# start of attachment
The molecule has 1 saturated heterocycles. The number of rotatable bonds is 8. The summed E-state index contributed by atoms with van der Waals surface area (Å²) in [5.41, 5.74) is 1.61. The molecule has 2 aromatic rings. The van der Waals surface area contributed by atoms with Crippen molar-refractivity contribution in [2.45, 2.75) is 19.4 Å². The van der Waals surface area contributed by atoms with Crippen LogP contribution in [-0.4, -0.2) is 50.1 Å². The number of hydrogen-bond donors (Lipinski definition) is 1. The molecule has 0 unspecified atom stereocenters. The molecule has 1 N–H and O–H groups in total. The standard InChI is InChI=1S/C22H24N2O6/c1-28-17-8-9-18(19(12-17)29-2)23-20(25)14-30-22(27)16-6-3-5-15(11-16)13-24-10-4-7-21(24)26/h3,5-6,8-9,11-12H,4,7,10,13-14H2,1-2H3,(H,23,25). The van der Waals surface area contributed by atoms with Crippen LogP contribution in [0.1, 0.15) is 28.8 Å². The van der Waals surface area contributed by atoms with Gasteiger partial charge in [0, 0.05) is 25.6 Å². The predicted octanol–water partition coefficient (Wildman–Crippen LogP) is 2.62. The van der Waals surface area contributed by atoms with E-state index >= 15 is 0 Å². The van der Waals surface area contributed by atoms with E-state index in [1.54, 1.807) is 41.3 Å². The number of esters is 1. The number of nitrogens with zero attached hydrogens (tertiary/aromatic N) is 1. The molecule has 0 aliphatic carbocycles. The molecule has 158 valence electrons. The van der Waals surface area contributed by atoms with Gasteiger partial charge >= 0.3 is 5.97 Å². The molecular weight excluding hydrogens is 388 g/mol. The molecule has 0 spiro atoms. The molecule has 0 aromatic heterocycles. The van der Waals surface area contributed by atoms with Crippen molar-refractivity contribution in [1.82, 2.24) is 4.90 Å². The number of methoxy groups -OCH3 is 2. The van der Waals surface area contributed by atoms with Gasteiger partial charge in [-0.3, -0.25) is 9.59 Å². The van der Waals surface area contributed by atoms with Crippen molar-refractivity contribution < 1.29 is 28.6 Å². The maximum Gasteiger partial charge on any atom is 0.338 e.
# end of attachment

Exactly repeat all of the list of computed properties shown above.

The molecule has 1 saturated heterocycles. The number of rotatable bonds is 8. The summed E-state index contributed by atoms with van der Waals surface area (Å²) in [5.41, 5.74) is 1.61. The molecule has 2 aromatic rings. The van der Waals surface area contributed by atoms with Crippen molar-refractivity contribution in [2.45, 2.75) is 19.4 Å². The van der Waals surface area contributed by atoms with Crippen LogP contribution in [-0.4, -0.2) is 50.1 Å². The number of hydrogen-bond donors (Lipinski definition) is 1. The molecule has 0 unspecified atom stereocenters. The molecule has 1 N–H and O–H groups in total. The standard InChI is InChI=1S/C22H24N2O6/c1-28-17-8-9-18(19(12-17)29-2)23-20(25)14-30-22(27)16-6-3-5-15(11-16)13-24-10-4-7-21(24)26/h3,5-6,8-9,11-12H,4,7,10,13-14H2,1-2H3,(H,23,25). The van der Waals surface area contributed by atoms with Crippen LogP contribution in [0.1, 0.15) is 28.8 Å². The van der Waals surface area contributed by atoms with Gasteiger partial charge in [0, 0.05) is 25.6 Å². The predicted octanol–water partition coefficient (Wildman–Crippen LogP) is 2.62. The van der Waals surface area contributed by atoms with E-state index >= 15 is 0 Å². The van der Waals surface area contributed by atoms with E-state index in [1.54, 1.807) is 41.3 Å². The number of esters is 1. The number of nitrogens with zero attached hydrogens (tertiary/aromatic N) is 1. The molecule has 0 aliphatic carbocycles. The molecule has 158 valence electrons. The van der Waals surface area contributed by atoms with Gasteiger partial charge >= 0.3 is 5.97 Å². The molecular weight excluding hydrogens is 388 g/mol. The molecule has 0 spiro atoms. The molecule has 0 aromatic heterocycles. The van der Waals surface area contributed by atoms with Crippen molar-refractivity contribution in [1.82, 2.24) is 4.90 Å². The number of methoxy groups -OCH3 is 2. The van der Waals surface area contributed by atoms with Gasteiger partial charge in [-0.3, -0.25) is 9.59 Å². The van der Waals surface area contributed by atoms with Crippen molar-refractivity contribution < 1.29 is 28.6 Å². The maximum Gasteiger partial charge on any atom is 0.338 e.